Tuesday, July 5, 2011

Evergreen Native Shrubs for the Southern Landscape

Shrubs can be evergreen, semi-evergreen, or deciduous. Deciduous shrubs lose their leaves at the turn of the season, semi-evergreens may or may not keep their leaves depending on the temperature, and evergreens will keep their leaves. If you are looking for evergreen plants for your landscape, these are all native to the southern area of the United States.

Ilex glabra (L.) Gray (Inkberry)
An evergreen shrub this will grow six to 12 feet tall with dense foliage. Tiny white clustered flowers form from February to June and red berrylike fruit shows from September to November. Leaves are leathery, glossy and lance-like in appearance. It occurs in bogs/wetlands and would be a nice addition to a bog project with some Sarracenia. It prefers partial shade and wet or moist acidic soil. Propagate by seed or cuttings. WARNING: All Ilex species can be poisonous.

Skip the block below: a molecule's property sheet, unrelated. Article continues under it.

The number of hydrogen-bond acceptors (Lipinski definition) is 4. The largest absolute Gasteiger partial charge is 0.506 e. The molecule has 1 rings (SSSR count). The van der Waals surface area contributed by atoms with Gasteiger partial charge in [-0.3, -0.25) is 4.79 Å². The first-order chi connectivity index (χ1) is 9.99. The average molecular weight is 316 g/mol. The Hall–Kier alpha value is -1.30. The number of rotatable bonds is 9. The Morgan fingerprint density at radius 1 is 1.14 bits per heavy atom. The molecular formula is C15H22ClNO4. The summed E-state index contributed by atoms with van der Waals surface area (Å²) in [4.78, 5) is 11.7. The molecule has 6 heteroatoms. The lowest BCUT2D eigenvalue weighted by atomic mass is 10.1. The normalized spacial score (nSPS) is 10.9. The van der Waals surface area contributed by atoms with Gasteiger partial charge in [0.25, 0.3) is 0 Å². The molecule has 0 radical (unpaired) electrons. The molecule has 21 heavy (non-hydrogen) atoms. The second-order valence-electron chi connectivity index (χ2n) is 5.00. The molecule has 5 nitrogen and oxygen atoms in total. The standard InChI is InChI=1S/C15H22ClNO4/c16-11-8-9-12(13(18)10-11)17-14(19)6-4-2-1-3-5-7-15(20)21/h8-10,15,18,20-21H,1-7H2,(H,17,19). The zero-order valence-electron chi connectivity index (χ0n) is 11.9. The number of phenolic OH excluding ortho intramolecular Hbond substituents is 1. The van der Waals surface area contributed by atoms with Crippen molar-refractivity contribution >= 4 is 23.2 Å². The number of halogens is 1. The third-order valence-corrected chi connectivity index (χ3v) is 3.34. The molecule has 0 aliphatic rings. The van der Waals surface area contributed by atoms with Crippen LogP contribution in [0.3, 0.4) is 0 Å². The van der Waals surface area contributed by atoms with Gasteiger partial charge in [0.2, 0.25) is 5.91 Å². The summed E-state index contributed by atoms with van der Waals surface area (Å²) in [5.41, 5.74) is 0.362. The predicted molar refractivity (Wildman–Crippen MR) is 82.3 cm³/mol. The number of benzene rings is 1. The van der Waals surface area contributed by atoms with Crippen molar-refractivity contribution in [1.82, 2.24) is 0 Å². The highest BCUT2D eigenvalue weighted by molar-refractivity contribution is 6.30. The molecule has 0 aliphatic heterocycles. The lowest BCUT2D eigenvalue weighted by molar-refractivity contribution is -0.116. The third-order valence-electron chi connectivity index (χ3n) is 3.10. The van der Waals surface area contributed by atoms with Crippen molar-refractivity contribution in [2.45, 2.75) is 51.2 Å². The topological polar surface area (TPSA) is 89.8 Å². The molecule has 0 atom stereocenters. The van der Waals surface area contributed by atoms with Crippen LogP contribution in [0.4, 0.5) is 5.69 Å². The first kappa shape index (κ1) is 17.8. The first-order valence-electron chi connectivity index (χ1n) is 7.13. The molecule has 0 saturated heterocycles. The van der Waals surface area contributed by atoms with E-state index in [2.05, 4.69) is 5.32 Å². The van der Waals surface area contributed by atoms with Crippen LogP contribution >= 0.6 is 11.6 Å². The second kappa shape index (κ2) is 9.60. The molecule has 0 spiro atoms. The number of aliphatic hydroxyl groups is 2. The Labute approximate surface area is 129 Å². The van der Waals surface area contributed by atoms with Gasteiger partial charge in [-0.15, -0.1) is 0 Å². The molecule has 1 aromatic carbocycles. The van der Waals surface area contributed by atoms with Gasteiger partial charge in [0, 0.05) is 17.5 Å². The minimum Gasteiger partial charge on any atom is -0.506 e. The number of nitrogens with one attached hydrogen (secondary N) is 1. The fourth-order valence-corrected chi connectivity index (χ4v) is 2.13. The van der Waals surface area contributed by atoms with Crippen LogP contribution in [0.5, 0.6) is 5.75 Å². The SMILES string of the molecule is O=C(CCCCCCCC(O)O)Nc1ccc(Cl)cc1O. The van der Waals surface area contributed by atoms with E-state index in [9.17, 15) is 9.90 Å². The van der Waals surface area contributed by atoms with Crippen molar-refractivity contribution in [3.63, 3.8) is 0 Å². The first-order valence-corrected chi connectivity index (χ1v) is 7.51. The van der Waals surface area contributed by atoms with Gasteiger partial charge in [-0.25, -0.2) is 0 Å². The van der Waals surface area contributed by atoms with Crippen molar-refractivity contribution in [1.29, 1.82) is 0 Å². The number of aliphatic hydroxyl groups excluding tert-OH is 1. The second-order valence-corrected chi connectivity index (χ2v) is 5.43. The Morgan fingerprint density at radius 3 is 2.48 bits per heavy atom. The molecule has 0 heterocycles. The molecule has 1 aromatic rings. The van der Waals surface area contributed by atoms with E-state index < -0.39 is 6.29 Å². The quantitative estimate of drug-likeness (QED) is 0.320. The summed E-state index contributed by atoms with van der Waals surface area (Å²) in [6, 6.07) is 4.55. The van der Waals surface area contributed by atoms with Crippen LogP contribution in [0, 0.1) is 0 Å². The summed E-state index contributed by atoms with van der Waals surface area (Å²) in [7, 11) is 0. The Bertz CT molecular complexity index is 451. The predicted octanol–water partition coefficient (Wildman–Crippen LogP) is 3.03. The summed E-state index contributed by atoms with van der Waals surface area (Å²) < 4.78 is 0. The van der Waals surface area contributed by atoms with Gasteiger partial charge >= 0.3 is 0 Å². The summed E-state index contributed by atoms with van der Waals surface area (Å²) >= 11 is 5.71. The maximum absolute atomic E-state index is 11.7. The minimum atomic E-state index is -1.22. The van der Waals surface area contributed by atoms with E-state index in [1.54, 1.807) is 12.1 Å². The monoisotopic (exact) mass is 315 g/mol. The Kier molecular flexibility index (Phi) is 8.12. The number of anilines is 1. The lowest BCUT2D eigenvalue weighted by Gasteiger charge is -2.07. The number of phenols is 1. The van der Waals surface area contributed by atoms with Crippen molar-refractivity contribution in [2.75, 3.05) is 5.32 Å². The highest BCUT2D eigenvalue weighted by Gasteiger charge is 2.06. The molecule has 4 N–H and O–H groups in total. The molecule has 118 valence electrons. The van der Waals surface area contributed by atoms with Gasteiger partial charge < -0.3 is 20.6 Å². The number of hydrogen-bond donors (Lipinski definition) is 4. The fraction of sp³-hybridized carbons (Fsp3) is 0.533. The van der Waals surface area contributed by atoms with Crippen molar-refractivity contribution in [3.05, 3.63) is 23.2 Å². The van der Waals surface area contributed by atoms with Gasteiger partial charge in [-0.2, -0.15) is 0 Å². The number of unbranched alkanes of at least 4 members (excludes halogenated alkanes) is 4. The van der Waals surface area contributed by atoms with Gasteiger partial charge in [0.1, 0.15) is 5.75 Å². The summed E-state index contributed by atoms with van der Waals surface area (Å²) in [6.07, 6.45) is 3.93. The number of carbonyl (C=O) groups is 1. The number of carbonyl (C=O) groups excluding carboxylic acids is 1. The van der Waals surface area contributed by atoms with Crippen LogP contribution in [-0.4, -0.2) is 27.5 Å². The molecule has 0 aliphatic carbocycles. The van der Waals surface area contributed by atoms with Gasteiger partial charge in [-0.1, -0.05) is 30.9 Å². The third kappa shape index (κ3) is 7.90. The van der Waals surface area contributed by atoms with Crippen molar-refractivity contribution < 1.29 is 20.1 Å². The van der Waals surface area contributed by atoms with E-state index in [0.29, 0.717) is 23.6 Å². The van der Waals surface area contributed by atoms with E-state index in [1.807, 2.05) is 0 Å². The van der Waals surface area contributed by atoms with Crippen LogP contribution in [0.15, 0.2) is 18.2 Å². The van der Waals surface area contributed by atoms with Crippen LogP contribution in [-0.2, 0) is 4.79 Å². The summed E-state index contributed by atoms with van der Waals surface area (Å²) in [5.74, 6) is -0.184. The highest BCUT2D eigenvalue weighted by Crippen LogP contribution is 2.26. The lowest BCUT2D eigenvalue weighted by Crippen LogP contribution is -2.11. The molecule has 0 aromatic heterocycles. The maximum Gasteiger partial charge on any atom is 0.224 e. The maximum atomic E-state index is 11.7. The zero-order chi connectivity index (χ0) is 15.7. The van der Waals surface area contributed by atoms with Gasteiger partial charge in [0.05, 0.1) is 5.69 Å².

Ilex opaca Ait. (American holly)
This is an evergreen shrub/small tree that will reach maturity at up to 50 feet. Greenish-white flowers start in April and orange/red four-seeded fruits appear September to December. Foliage is dark green and matte in appearance. This fruit is loved by over 18 species of game and song birds, so this is a favorite for people creating birding sanctuaries. The holly is very shade tolerant but heavy shade will affect its crown area. It prefers acidic soil. Propagate by seed or semi-hardwood cuttings. It is a larval host plant to the Henry’s Elfin butterfly. WARNING: All Ilex species can be poisonous.

Kalmia latifolia L. (Mountain Laurel, Calico Bush, Kalmia latifolia var. laevipes)
This evergreen shrub grows from 10 to 30 feet and prefers partial shade and moist soil. It will flower white bell-shaped blooms from March to June in a cluster, and fruit from September to October. Its fruiting produces small round brown pods that release seeds. Leaves are glossy, oval and leather-like. Medicinally it was used to treat bursitis, fibromyalgia, and arthritis. Its interesting crooked branches make it an interesting choice for your garden. It is a larval host plant to the Laurel Sphinx butterfly. WARNING: It is a poisonous plant due to andromedotoxin, a resinoid and arbutin, a glycoside.


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